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WannaCry variants accidentally protecting against WannaCry

New variants of the infamous WannaCry malware continue to emerge, and many of them have accidentally turned themselves into a somewhat effective, although ill-advised, vaccine against infection

More than two years after the first global WannaCry outbreak took down a number of NHS trusts in what was later described as a borderline national emergency, detections of the ransomware remain in the millions.

Some 4.3 million infection attempts blocked and almost 7,000 unique variants (80% new) were observed in August 2019 alone, according to a Sophos whitepaper.

In a newly released report from its SophosLabs researchers, the firm said the continued existence of WannaCry in the wild was primarily due to the ability of the new variants to bypass the famous kill switch discovered by malware writer turned threat researchers Marcus Hutchins and Jamie Hankins, which stopped the initial outbreak in May 2017.

The kill switch is a line of code that, during a WannaCry attack, checks to find out if a specific web domain is live. If it is found to be so, the attack is stopped dead in its tracks. It is this domain that was registered by Hutchins and Hankins, effectively ending the attack at the time. It remains online to this day.

More than 2,700 samples analysed by Sophos have now evolved to bypass the kill switch, but all of these also have a corrupted ransomware component and are therefore effectively inert and unable to encrypt user data.

Furthermore, said Sophos security specialist and lead author of the report, Peter Mackenzie, due to the way WannaCry infects new victims – by checking to see if an endpoint is infected and moving on if so – infection by one of these inert strains acts as a remarkably effective, albeit highly inadvisable, vaccine against the original version.

“In this case, some victims have been lucky because variants of the malware immunised them against newer versions. But no organisation should rely on this,” said Mackenzie.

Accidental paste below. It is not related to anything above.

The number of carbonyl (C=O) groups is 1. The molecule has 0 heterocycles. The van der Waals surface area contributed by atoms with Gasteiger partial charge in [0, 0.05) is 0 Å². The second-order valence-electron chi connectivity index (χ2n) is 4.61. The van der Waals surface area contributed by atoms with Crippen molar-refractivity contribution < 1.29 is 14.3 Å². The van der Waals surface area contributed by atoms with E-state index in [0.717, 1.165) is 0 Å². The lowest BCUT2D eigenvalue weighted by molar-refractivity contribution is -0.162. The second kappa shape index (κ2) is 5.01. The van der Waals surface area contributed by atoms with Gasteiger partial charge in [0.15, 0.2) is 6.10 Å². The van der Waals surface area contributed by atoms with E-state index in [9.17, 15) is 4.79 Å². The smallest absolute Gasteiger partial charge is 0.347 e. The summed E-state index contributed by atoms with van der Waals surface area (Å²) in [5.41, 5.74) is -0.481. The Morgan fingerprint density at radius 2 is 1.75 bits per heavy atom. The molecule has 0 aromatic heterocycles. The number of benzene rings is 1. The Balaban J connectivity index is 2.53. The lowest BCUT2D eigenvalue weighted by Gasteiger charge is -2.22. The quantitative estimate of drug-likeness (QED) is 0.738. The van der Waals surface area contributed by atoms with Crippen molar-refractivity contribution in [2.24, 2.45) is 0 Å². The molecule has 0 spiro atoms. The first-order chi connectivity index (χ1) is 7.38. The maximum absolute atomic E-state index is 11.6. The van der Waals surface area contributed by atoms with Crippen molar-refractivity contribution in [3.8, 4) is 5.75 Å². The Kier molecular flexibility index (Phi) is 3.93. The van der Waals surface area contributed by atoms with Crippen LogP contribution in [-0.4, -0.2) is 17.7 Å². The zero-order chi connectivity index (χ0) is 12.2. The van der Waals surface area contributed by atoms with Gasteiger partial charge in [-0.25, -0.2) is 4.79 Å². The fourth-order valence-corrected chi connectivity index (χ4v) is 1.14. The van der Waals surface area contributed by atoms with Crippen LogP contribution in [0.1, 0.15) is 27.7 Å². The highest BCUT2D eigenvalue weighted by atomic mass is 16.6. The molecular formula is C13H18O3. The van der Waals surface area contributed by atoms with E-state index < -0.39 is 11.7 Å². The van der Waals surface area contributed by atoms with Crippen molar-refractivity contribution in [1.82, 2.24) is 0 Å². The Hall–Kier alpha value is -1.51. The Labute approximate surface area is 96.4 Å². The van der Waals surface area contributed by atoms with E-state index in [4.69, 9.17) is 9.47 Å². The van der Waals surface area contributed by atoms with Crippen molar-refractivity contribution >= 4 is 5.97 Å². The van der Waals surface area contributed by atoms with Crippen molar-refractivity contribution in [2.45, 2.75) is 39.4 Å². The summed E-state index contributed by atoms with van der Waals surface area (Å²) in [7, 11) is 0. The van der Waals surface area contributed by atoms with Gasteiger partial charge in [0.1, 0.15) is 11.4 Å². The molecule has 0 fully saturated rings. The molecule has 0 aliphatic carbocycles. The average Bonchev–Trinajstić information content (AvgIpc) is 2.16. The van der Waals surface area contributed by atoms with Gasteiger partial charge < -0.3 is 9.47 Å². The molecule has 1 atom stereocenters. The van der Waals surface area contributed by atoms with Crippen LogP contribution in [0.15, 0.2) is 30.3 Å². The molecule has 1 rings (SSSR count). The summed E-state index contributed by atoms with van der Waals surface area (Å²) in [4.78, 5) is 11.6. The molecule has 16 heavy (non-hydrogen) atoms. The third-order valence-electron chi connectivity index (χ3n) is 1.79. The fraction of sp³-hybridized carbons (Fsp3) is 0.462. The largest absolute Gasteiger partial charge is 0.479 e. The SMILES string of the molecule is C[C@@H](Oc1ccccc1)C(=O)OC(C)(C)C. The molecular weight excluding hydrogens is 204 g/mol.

“Instead, standard practice should be a policy of installing patches whenever they are issued, and a robust security solution in place that covers all endpoints, networks and systems.”

“Some victims have been lucky because variants of the malware immunised them against newer versions. But no organisation should rely on this”
Peter Mackenzie, Sophos

Standard cyber security best practice remains the most effective preventative measure against WannaCry. With that in mind, the report also restated the importance of keeping an inventory of all endpoints on the corporate network and keeping them up to date and patched in good time.

It is also a good idea to verify if endpoints are patched against the EternalBlue Windows exploit which WannaCry uses, and to regularly back up data on offline storage devices.

Nevertheless, despite the abiding mystery as to why WannaCry’s creators built in a kill switch at all, the number of attempted infections suggests that the need for the kill switch remains very real thanks to the large number of endpoints that remain unpatched and are infected with the original version of WannaCry.

It is therefore possible, indeed likely, said Sophos, that keeping the kill switch URL online is actually the only thing preventing a second worldwide outbreak.

“The WannaCry outbreak of 2017 changed the threat landscape forever,” said Mackenzie. “Our research highlights how many unpatched computers are still out there. If you haven’t installed updates that were released more than two years ago, how many other patches have you missed?”

Mackenzie also noted that by examining public bitcoin transactions it was possible to establish that some people are still paying the ransom. He pointed out that victims should under no circumstances do this.

“Doing so will result in you losing your money and getting nothing in return. The attackers do not monitor these payments, nor provide a decryption tool. Restoring from backups is your only hope at recovery,” he wrote.

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